Several types of evergreen trees and shrubs in northern Utah are showing signs of significant foliage damage this winter. Damaged foliage often turns purple, and if irretrievably damaged, will turn brown and eventually drop off.
According to Michael Kuhns, Utah State University Extension forestry specialist, this is happening mostly to species that are not extremely cold hardy. Significant damage has been shown in evergreen conifers, including giant sequoia and blue Atlas cedar, but other species may also be affected.
“Most pines, spruces and junipers seem to be unaffected,” Kuhns said. “Though there aren’t a lot of broadleaved evergreen trees and shrubs in northern Utah, some of them, like euonymus, are showing damage too. Damage tends to be worse for plants with a great deal of sun exposure and also tends to be worse on the south and west sides of trees and shrubs where they get more sun.”
Kuhns said the likely reason for most of the damage this winter is a weather pattern that occurred in mid-to-late fall when temperatures were fairly mild, followed by a quick drop to low temperatures.
“In Cache Valley, October was very mild, with highs in the 60s, 70s and even a few 80s,” he said. “Daytime highs for much of November were in the 40s to 60s, with a few 30s, and lows were mostly above freezing.”
Kuhns said things changed Nov. 24, however, when the daytime high reached only 15 F and the low was 1 F. Nov. 25was even colder, with a high of 9 F and a low of -9 F. Temperatures through the end of December became fairly mild, with many highs in the 40s and lows often in the mid-to-high 20s and low 30s. A similar pattern, though not as dramatic, showed in weather stations in Kaysville, Santaquin, Vernal, Fillmore and Cedar City.
So what do these temperature patterns have to do with brown evergreens?
Kuhns said the mild November temperatures followed by very cold temperatures meant some trees that are weren’t as cold hardy may not have been completely hardened off in late November.
“Plants go through a process of hardening their tissues as winter approaches,” he said. “Sugars and other materials accumulate in cells, and other changes occur that allow plant cells to withstand cold temperatures. Plants that are well-adapted to an area rarely get fooled. They start the hardening process early in the season so they are ready for anything that comes their way.”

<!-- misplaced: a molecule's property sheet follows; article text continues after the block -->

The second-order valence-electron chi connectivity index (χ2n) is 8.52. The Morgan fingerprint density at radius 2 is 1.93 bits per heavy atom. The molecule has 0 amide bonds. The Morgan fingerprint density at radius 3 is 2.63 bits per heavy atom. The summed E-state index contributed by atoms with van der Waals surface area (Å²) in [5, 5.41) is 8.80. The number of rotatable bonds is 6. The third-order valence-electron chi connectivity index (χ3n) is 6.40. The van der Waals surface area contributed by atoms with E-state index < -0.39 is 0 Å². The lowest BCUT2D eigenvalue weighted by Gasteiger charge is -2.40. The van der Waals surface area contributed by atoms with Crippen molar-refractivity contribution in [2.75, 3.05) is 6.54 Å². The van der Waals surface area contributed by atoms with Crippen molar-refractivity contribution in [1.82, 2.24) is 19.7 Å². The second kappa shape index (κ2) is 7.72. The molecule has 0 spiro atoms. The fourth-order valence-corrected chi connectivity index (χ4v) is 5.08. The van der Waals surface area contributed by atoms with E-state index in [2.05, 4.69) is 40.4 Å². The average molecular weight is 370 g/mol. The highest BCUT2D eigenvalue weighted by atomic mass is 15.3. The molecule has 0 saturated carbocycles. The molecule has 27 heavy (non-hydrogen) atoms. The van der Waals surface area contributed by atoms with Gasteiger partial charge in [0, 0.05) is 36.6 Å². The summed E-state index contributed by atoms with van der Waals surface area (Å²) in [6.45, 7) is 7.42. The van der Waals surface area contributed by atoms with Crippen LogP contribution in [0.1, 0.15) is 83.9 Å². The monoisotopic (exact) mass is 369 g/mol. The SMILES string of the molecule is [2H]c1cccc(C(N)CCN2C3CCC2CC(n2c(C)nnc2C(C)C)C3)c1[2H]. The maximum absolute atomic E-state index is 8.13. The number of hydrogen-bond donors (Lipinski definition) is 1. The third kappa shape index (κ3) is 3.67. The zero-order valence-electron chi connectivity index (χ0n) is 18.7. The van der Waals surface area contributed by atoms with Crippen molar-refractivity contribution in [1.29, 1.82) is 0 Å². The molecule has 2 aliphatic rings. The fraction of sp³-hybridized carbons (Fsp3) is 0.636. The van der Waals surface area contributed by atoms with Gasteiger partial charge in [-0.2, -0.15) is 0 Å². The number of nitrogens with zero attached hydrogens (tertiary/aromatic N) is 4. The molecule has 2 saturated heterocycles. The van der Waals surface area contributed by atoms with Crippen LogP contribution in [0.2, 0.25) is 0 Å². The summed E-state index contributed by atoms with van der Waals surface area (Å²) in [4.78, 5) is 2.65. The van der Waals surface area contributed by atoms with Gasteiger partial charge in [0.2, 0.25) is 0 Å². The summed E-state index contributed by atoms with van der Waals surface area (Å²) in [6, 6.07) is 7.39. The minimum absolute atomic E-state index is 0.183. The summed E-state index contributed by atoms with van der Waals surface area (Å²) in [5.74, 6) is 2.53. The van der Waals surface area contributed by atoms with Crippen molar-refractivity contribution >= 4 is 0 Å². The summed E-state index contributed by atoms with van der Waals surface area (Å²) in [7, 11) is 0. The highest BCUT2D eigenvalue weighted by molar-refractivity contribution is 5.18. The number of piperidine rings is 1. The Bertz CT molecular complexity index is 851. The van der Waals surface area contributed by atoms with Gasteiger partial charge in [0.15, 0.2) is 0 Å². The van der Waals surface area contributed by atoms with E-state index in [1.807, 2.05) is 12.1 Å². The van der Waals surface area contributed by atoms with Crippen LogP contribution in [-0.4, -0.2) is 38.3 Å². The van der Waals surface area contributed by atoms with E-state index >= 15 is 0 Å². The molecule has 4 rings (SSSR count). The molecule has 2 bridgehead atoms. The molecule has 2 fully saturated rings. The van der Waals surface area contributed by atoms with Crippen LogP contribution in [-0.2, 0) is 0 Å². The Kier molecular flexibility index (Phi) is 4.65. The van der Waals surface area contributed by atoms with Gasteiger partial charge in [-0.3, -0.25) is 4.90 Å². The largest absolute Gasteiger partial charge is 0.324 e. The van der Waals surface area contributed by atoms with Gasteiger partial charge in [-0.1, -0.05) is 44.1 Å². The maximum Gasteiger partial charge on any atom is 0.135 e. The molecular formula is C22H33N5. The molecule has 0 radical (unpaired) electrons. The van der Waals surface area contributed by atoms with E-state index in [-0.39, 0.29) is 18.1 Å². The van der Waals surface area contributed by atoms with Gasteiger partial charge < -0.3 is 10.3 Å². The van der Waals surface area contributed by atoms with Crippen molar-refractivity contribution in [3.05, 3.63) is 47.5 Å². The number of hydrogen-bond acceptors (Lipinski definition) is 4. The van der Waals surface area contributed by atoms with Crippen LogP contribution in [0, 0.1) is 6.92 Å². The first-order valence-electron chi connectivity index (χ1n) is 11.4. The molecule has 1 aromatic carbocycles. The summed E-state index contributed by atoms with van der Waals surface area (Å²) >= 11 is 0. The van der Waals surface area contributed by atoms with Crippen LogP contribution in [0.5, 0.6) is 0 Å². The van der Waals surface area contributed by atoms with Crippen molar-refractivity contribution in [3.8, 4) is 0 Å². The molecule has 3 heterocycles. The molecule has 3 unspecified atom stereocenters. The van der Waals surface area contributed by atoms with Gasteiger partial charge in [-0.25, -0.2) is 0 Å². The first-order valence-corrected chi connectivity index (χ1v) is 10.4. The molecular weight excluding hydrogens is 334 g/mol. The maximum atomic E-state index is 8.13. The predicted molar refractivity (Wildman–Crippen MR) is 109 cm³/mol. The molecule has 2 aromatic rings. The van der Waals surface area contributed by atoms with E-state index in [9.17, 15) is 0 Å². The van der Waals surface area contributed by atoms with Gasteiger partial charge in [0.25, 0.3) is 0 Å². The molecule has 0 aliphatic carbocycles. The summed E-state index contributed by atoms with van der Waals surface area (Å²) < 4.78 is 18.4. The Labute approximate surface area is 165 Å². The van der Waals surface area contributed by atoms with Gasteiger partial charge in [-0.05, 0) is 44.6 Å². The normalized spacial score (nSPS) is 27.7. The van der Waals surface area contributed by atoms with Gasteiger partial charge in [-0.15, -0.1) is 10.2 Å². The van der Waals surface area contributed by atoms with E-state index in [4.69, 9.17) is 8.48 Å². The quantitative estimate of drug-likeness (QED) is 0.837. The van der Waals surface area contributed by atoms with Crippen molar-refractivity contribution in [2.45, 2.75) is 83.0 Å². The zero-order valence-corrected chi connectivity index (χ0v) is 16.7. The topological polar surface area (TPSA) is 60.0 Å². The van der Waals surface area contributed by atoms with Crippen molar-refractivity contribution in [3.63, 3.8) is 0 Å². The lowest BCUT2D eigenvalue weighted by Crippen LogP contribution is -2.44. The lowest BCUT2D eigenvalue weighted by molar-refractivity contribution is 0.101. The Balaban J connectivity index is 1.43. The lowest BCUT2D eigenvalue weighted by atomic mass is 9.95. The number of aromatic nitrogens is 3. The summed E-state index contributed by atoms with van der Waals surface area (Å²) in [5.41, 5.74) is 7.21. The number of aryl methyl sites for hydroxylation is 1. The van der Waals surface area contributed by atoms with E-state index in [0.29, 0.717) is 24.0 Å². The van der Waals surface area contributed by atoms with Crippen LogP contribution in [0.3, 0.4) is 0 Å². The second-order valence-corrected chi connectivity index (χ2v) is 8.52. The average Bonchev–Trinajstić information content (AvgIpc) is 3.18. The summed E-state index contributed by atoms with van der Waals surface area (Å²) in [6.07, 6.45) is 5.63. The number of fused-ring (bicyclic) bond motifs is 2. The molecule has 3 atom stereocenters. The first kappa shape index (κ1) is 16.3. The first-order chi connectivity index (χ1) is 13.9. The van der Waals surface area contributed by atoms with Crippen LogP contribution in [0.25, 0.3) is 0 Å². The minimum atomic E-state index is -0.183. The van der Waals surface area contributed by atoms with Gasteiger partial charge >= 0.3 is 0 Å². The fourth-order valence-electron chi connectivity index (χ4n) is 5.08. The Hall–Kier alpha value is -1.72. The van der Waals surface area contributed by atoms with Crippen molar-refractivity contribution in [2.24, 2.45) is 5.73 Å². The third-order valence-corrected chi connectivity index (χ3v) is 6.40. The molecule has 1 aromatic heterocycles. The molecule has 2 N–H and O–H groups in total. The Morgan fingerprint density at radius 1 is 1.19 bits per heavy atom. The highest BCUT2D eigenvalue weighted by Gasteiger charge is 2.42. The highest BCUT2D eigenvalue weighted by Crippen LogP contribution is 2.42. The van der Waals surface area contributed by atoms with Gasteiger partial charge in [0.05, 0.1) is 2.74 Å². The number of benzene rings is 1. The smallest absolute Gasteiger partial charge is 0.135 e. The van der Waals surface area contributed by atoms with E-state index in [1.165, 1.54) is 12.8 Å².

Kuhns said non-native plants from warmer climates may start to cold-harden early if temperatures get steadily colder early, but will wait until later in a warm fall. If they wait too long, they get caught with tissues that aren’t cold-hardened when the weather finally turns cold.
Another factor for brown evergreens in some locations may be dry soils, Kuhns said. Evergreens lose moisture from the stomates in their leaves all through the winter, especially when temperatures are mild and when foliage is exposed to a lot of sun.
“This moisture has to be replaced by uptake from the soil or the foliage will dry out and turn brown,” he said. “At times this winter, we have had extended periods of fairly mild temperatures and have lost snow cover. This could mean that there was some soil drying and therefore foliage drying.”
Kuhns said there is a good chance that, for most of the trees and shrubs that are showing damage, the buds for this coming growing season weren't damaged. If so, they will bud out normally this spring and new twigs and new foliage will form.
“All we can do is wait and see and not be in too big of a hurry to remove damaged plants or prune out damaged areas,” he said. “If your soil dries out and thaws in the winter and you are able to water trees and shrubs, do so. When planting less cold-hardy plants, locate them in shady areas protected from lots of direct sun and wind. If possible, plant them on the north sides of buildings or other large plants.”
Contact: Michael Kuhns, USU Extension forestry specialist, (435) 797-4056, firstname.lastname@example.org
Writer: Julene Reese, USU Extension writer, 435-797-0810, email@example.com